Thousands of new species found in ocean’s darkest depths

Washington, Nov 23 ( An ongoing census of deep-sea animals has revealed an astonishing abundance, diversity and distribution of species. Deep-towed cameras, sonar and other vanguard technologies have identified some 17,650 species thriving in the darkest deep, a bewildering collection ranging from crabs to shrimp to worms.

These creatures somehow eke out an existence in a frigid black zone five km below the turbulent waves, beyond the pale of sunlight.

Most have adapted to diets based on meagre droppings from the sunlit layer above, others to diets of bacteria that break down oil, sulphur and methane, the sunken bones of dead whales and other implausible foods.

Five of the Census’ 14 field projects plumb the ocean beyond light, each dedicated to the study of life in progressively deeper realms.

They range from the continental margins to the spine-like ridge running down the mid-Atlantic, submerged mountains rising from the seafloor, the muddy floor of ocean plains and the vents, seeps, whale falls and chemically-driven ecosystems found on the margins of mid-ocean ridges.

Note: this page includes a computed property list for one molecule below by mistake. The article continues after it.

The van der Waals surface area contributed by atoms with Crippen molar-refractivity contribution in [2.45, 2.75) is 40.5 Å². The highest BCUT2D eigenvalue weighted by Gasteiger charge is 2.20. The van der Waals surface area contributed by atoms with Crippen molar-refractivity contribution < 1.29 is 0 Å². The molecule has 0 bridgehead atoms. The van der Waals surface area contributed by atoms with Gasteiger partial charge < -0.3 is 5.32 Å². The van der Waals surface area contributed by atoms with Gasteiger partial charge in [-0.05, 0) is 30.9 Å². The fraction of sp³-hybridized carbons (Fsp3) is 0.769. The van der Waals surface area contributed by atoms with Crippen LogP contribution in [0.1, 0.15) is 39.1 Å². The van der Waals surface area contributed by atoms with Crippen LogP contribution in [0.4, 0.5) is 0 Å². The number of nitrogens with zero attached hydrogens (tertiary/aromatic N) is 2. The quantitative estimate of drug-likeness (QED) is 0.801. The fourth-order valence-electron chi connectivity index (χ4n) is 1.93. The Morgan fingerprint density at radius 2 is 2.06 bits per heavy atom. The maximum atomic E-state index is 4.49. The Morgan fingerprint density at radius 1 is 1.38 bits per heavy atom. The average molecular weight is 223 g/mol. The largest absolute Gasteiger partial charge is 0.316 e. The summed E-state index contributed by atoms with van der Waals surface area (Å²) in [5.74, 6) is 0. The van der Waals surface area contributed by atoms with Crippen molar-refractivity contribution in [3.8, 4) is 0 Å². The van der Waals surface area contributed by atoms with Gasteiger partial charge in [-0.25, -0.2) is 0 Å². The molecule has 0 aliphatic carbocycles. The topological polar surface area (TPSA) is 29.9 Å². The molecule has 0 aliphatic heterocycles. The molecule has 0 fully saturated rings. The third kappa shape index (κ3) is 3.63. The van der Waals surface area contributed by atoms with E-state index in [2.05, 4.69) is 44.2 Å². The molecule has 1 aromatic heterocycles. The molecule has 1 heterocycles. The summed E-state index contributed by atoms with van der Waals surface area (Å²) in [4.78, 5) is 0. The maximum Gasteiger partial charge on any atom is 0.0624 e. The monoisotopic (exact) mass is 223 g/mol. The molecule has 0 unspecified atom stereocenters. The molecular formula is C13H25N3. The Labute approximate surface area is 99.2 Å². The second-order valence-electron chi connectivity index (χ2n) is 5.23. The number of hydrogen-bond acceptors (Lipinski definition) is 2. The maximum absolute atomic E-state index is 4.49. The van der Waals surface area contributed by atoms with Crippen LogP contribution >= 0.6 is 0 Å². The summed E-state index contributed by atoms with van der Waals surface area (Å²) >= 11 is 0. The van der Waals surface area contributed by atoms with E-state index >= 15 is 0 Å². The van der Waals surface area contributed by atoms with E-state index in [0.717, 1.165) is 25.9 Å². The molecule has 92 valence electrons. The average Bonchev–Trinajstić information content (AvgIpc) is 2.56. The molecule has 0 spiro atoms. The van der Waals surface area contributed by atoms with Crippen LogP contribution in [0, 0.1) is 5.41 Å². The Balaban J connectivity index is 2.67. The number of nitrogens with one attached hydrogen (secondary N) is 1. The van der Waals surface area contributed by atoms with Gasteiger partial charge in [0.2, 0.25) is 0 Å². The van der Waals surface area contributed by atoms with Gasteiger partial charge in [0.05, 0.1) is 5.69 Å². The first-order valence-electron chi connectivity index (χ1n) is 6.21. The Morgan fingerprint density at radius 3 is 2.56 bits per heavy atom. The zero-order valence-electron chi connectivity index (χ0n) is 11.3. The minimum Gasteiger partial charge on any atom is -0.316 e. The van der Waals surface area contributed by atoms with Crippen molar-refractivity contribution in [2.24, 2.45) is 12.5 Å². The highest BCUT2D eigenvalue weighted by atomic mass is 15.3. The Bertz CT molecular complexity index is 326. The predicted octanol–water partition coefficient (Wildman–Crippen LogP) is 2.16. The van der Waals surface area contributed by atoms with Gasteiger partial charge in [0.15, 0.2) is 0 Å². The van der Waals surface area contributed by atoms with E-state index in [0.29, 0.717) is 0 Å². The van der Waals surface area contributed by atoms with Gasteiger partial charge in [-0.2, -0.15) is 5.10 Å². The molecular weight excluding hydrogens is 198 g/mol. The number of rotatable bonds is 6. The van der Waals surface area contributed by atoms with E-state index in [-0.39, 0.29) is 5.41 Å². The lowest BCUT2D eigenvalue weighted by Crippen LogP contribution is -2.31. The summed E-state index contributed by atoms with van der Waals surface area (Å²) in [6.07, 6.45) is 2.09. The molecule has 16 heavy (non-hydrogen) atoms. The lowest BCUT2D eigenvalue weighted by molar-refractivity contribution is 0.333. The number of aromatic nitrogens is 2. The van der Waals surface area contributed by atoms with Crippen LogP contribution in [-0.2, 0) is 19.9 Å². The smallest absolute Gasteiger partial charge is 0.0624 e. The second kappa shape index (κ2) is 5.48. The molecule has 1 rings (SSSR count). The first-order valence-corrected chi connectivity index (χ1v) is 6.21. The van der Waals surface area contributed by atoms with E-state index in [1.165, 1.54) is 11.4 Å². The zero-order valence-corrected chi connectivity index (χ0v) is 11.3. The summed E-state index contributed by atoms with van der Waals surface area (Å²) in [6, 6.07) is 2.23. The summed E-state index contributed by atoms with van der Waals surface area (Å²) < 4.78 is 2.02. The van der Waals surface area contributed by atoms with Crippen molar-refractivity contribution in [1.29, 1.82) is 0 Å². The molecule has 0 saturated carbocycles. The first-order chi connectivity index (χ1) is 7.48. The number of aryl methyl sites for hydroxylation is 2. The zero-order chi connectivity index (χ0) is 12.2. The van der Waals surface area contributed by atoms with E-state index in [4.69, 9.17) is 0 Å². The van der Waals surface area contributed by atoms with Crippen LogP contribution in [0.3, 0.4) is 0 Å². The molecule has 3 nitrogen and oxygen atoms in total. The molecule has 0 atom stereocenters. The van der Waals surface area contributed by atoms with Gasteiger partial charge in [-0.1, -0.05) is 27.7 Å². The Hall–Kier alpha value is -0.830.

Edward Vanden Berghe, who manages Ocean Bio-geographic Information System (OBIS), the Census’ inventory of marine life observations, notes that the number of records in the database falls off dramatically at deeper depths — a function of the dearth of sampling done in the deep sea, says an OBIS release.

Scientists working on the deep-sea census number 344 and span 34 nations.

By the time the 10-year census concludes in October 2010, the five deep-sea projects will have collectively fielded more than 210 expeditions, a scientific collaboration among Russia, Brazil, South Africa and Uruguay.

Each voyage is hugely expensive and challenged by often extreme ocean conditions and requirements that have kept such remotest reaches impenetrable until recently.